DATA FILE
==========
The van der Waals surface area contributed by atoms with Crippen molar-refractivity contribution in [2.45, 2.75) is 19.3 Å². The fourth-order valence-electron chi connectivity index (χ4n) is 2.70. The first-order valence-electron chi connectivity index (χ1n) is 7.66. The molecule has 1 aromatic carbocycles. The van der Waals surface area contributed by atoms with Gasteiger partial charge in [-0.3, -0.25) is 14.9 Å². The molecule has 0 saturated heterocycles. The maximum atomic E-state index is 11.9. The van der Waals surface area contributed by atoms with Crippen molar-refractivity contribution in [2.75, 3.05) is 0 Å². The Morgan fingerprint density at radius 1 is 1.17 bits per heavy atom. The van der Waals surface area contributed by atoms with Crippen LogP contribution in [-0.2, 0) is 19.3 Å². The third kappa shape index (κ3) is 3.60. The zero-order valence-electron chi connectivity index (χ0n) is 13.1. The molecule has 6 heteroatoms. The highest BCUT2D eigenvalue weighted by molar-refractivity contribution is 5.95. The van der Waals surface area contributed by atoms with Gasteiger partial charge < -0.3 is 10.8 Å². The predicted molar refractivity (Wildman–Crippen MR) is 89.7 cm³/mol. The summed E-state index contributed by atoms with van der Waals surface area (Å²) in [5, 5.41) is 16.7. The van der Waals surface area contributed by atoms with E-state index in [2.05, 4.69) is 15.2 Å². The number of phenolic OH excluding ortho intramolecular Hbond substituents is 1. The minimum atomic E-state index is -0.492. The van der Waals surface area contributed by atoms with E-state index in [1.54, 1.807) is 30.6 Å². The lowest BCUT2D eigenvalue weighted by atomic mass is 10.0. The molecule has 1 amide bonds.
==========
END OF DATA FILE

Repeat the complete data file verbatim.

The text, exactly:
The van der Waals surface area contributed by atoms with Crippen molar-refractivity contribution in [2.45, 2.75) is 19.3 Å². The fourth-order valence-electron chi connectivity index (χ4n) is 2.70. The first-order valence-electron chi connectivity index (χ1n) is 7.66. The molecule has 1 aromatic carbocycles. The van der Waals surface area contributed by atoms with Gasteiger partial charge in [-0.3, -0.25) is 14.9 Å². The molecule has 0 saturated heterocycles. The maximum atomic E-state index is 11.9. The van der Waals surface area contributed by atoms with Crippen molar-refractivity contribution in [2.75, 3.05) is 0 Å². The Morgan fingerprint density at radius 1 is 1.17 bits per heavy atom. The van der Waals surface area contributed by atoms with Crippen LogP contribution in [-0.2, 0) is 19.3 Å². The third kappa shape index (κ3) is 3.60. The zero-order valence-electron chi connectivity index (χ0n) is 13.1. The molecule has 6 heteroatoms. The highest BCUT2D eigenvalue weighted by molar-refractivity contribution is 5.95. The van der Waals surface area contributed by atoms with Gasteiger partial charge < -0.3 is 10.8 Å². The predicted molar refractivity (Wildman–Crippen MR) is 89.7 cm³/mol. The summed E-state index contributed by atoms with van der Waals surface area (Å²) in [5, 5.41) is 16.7. The van der Waals surface area contributed by atoms with E-state index in [2.05, 4.69) is 15.2 Å². The number of phenolic OH excluding ortho intramolecular Hbond substituents is 1. The minimum atomic E-state index is -0.492. The van der Waals surface area contributed by atoms with E-state index in [1.54, 1.807) is 30.6 Å². The lowest BCUT2D eigenvalue weighted by atomic mass is 10.0. The molecule has 1 amide bonds.